The Secret History of the Second Amendment II.

In 1963 and 1965, Senator Tom Dodd of Connecticut introduced bills to regulate the inter-state commerce in guns. They went nowhere. Then, after the death of President John F. Kennedy, both Martin Luther King and Robert Kennedy were slain by assassins. In 1968, Congress passed two laws that extended gun regulation. One law raised the age of legal purchase of a gun to 21.[1] The other regulated inter-state commerce in guns, outlawing the mail order sale of guns, and the buying of guns by felons, drug users, and people who had been involuntarily committed to a mental institution.[2] There matters rested for almost 20 years. They didn’t do a Hell of a lot of good: in 1981 a crazy person tried to kill President Ronald Reagan.

Between 1968 and 1986, some politically-active gun owners came to believe that the Bureau of Alcohol, Tobacco, and Firearms (BATF), which enforced federal gun-control laws, had often abused its authority. As a result, some of the restrictions of the 1968 Act were rolled-back by the Firearm Owners Protection Act (1986).[3] One provision of the act barred the federal government from running a registry of owners of non-NFA weapons (machine guns, sawn-off shotguns) sales. Another expanded and clarified the list of people who could not buy guns.

In 1990, Congress passed the Gun Free School Zone Act[4] which barred possession of a gun within 1,000 feet of a school. In cities, schools are everywhere. The law meant to provide grounds for arrest for people in big cities, although—the bureaucratic mind at work—it has also been applied to hunters in New Hampshire. However, in 1995 the Supreme Court overturned this law as unconstitutional. The Clinton Administration then passed a revised Act.

In 1993, Congress passed the Brady Bill.[5] This law required a background check on gun-buyers and a five day waiting period until a computerized system became available.[6] That system, the National Instant Criminal Background Check System, came on-line in 1998. It applied to “long guns” as well as hand guns, even though long guns account for only a small fraction of homicides.[7]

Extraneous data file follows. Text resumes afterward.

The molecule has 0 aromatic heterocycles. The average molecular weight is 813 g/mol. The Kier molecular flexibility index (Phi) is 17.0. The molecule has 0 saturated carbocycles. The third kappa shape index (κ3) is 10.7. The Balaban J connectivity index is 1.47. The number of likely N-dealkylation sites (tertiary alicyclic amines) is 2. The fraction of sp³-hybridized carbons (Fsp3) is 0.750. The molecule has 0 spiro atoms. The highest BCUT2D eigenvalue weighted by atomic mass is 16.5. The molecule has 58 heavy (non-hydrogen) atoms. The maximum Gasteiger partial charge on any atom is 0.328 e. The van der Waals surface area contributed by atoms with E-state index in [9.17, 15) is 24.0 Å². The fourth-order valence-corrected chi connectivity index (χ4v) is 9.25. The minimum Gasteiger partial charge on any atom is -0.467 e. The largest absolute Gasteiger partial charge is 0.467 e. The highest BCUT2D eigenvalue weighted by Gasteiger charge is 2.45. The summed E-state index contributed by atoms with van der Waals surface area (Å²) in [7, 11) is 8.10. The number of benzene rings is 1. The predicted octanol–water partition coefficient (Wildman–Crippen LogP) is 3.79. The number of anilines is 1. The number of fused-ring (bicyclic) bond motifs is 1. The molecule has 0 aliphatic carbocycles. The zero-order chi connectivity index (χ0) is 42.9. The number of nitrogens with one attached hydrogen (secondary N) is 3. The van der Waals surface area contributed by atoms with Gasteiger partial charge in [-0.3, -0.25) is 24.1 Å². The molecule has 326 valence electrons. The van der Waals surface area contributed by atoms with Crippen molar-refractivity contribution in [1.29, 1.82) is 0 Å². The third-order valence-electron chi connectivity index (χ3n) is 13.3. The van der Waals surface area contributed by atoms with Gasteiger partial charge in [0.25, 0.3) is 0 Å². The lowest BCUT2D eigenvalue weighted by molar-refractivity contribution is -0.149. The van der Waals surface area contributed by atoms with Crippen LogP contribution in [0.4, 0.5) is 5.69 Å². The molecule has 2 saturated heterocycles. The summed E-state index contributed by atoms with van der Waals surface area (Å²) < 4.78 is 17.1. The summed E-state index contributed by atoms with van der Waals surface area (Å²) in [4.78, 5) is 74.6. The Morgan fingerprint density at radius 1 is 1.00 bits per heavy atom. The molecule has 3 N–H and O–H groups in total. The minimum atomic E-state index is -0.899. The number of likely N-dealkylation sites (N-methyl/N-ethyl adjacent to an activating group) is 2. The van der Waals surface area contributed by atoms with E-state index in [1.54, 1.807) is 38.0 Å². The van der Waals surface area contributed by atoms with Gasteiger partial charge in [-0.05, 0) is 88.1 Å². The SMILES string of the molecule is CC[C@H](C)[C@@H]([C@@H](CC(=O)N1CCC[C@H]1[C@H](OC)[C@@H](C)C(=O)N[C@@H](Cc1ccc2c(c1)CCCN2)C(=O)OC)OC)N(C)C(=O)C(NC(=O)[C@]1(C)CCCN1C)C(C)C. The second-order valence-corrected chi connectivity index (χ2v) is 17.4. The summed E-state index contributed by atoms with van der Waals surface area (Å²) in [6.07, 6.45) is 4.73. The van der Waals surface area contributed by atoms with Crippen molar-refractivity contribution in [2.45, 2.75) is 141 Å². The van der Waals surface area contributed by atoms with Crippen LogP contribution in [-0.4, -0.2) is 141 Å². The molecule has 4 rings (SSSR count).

In 1994, in reaction to several mass shootings, Congress passed a ten-year ban on the manufacture and sale of “assault weapons.”[8] The law helped to bog down the discussion of what constituted an “assault weapon” by focusing on trivia rather than the key issue of the receiver, which controlled the rate of fire. There matters rested for almost 15 years.

In 2008 and 2010, in two separate cases, the Supreme Court held that the right to keep and bear arms is an individual right and that federal law trumps state law.[9] For the moment, at least, the quarrel between “individual right” and “collective right” advocates which opened in Kentucky 200 years before has been settled.

[1] See: https://en.wikipedia.org/wiki/Omnibus_Crime_Control_and_Safe_Streets_Act_of_1968 So, my folks giving me a gun on my 12th birthday was not illegal. Also, it occurred in 1966, before the law went into effect.

[2] https://en.wikipedia.org/wiki/Gun_Control_Act_of_1968 See, also: https://www.youtube.com/watch?v=a5IWK9sRYTs

[3] See: https://en.wikipedia.org/wiki/Firearm_Owners_Protection_Act

[4] See: https://en.wikipedia.org/wiki/Gun-Free_School_Zones_Act_of_1990

[5] https://en.wikipedia.org/wiki/Brady_Handgun_Violence_Prevention_Act

[6] See: https://www.youtube.com/watch?v=haeYj82a9f4

[7] In all likelihood, this drove gun owners wild. It probably made non-gun-owning liberals all warm and gooey.

[8] See: https://en.wikipedia.org/wiki/Federal_Assault_Weapons_Ban

[9] See: https://en.wikipedia.org/wiki/District_of_Columbia_v._Heller; andhttps://en.wikipedia.org/wiki/McDonald_v._City_of_Chicago. In the McDonald case, the city of Chicago had refused to issue hand-gun permits since 1982, effectively disarming law-abiding citizens, rather than criminals.